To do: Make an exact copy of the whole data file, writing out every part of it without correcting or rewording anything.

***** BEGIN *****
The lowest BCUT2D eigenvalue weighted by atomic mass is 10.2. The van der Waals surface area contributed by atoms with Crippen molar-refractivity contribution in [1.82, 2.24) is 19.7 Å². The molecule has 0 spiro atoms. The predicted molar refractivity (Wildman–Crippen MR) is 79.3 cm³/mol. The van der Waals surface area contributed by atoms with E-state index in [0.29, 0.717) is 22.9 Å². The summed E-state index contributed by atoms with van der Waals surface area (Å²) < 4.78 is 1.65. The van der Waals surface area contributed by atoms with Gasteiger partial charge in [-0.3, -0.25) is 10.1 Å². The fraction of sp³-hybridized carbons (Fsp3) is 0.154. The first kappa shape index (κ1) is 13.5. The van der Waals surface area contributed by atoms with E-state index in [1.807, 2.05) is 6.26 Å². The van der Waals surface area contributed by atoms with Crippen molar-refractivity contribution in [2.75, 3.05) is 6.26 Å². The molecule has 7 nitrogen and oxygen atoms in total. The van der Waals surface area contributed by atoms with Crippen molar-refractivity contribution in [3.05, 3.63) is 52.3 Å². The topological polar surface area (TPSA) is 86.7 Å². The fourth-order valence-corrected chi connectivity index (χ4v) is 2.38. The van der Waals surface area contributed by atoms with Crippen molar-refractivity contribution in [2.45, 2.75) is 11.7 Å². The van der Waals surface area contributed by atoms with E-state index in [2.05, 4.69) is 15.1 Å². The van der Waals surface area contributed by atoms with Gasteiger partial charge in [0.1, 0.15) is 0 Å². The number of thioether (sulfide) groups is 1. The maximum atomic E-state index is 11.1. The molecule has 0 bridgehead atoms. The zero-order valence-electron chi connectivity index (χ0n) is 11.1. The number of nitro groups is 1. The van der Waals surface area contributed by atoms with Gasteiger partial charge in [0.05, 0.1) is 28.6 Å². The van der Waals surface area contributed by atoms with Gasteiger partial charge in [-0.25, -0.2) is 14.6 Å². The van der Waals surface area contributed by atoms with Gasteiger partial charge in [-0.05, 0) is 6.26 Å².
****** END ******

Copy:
The lowest BCUT2D eigenvalue weighted by atomic mass is 10.2. The van der Waals surface area contributed by atoms with Crippen molar-refractivity contribution in [1.82, 2.24) is 19.7 Å². The molecule has 0 spiro atoms. The predicted molar refractivity (Wildman–Crippen MR) is 79.3 cm³/mol. The van der Waals surface area contributed by atoms with E-state index in [0.29, 0.717) is 22.9 Å². The summed E-state index contributed by atoms with van der Waals surface area (Å²) < 4.78 is 1.65. The van der Waals surface area contributed by atoms with Gasteiger partial charge in [-0.3, -0.25) is 10.1 Å². The fraction of sp³-hybridized carbons (Fsp3) is 0.154. The first kappa shape index (κ1) is 13.5. The van der Waals surface area contributed by atoms with E-state index in [1.807, 2.05) is 6.26 Å². The van der Waals surface area contributed by atoms with Crippen molar-refractivity contribution in [2.75, 3.05) is 6.26 Å². The molecule has 7 nitrogen and oxygen atoms in total. The van der Waals surface area contributed by atoms with Crippen molar-refractivity contribution in [3.05, 3.63) is 52.3 Å². The topological polar surface area (TPSA) is 86.7 Å². The fourth-order valence-corrected chi connectivity index (χ4v) is 2.38. The van der Waals surface area contributed by atoms with Crippen molar-refractivity contribution in [2.45, 2.75) is 11.7 Å². The van der Waals surface area contributed by atoms with E-state index in [2.05, 4.69) is 15.1 Å². The van der Waals surface area contributed by atoms with Gasteiger partial charge in [0.1, 0.15) is 0 Å². The number of thioether (sulfide) groups is 1. The maximum atomic E-state index is 11.1. The molecule has 0 bridgehead atoms. The zero-order valence-electron chi connectivity index (χ0n) is 11.1. The number of nitro groups is 1. The van der Waals surface area contributed by atoms with Gasteiger partial charge in [0.05, 0.1) is 28.6 Å². The van der Waals surface area contributed by atoms with Gasteiger partial charge in [-0.25, -0.2) is 14.6 Å². The van der Waals surface area contributed by atoms with Gasteiger partial charge in [-0.05, 0) is 6.26 Å².